One last comment for the night and I'm gone.The number of homosexual adults who reported to the police having been physically attacked because of their sexual orientation outnumber heterosexuals by a factor of over ***22*** times(emphasize mine), even though homosexuals form a small minority of adults. http://www.religioustolerance.org/hom_hat5.htmI like you Carl. You're charmingly resilient.
I'm with Carl. The concept of hate crimes seems to be punishing the thought, because without the according action, there would be no crime. You're free to hate who and whatever you want in this country. Or you're supposed to be. Didn't Orwell write about thought-crime?
Taunia,Hitler committed crimes, but I don't know if they were of hate. I am not a mind reader. My read is that Hitler thought he was creating an Utopian society. The same kind of Utopian society that the pro-abortion Progressives are trying to create today.So the ball is back in your court.
Fleming and others can call be a troll for saying this, because it does not relate to this particular thread.I did read other posts while on this web site tonight, and I am not surprised to read about Pat Powers. Still, it is sad. His children are in big need of a "good" role model. They should be in our prayers. And Pat too.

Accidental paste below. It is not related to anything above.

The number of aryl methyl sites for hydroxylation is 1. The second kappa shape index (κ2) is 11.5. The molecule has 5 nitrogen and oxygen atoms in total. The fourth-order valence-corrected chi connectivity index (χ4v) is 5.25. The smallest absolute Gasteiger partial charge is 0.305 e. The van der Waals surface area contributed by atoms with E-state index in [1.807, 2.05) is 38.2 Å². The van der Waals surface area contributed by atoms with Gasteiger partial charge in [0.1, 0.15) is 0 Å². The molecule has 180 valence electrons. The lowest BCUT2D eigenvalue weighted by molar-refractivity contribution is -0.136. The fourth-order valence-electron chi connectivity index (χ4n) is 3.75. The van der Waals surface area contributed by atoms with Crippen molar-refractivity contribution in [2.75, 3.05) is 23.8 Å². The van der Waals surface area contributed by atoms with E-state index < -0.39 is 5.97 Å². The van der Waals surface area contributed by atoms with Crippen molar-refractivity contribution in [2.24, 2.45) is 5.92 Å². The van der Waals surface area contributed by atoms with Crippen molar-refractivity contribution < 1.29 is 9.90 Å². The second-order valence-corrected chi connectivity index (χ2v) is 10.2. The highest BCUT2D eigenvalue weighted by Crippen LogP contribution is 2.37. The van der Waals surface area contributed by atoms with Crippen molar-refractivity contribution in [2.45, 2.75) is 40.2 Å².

Taunia,I assume there are more hate crimes committed against homosexuals than against heterosexuals. I also assume there are more hate crimes committed against minorities than against whites. Doesn't change a thing.Creating different classes of victims among people who suffer the same assaults is discrimination and shouldn't be tolerated.
gkniffen,The Feds violating the constitution is tyranny.
I have read that some 88% of the convictions for racially-motivated hate crimes have been obtained against black people. I doubt that was the outcome expected by those who advocated the laws. But it was an outcome that should have been foreseen, given the track record of the justice system.I think it is plainly stupid to enhance penalties for a crime because someone says the motivation for the crime was less honorable than some other motivation might have been.The harm done should be the only criterion for the penalty exacted.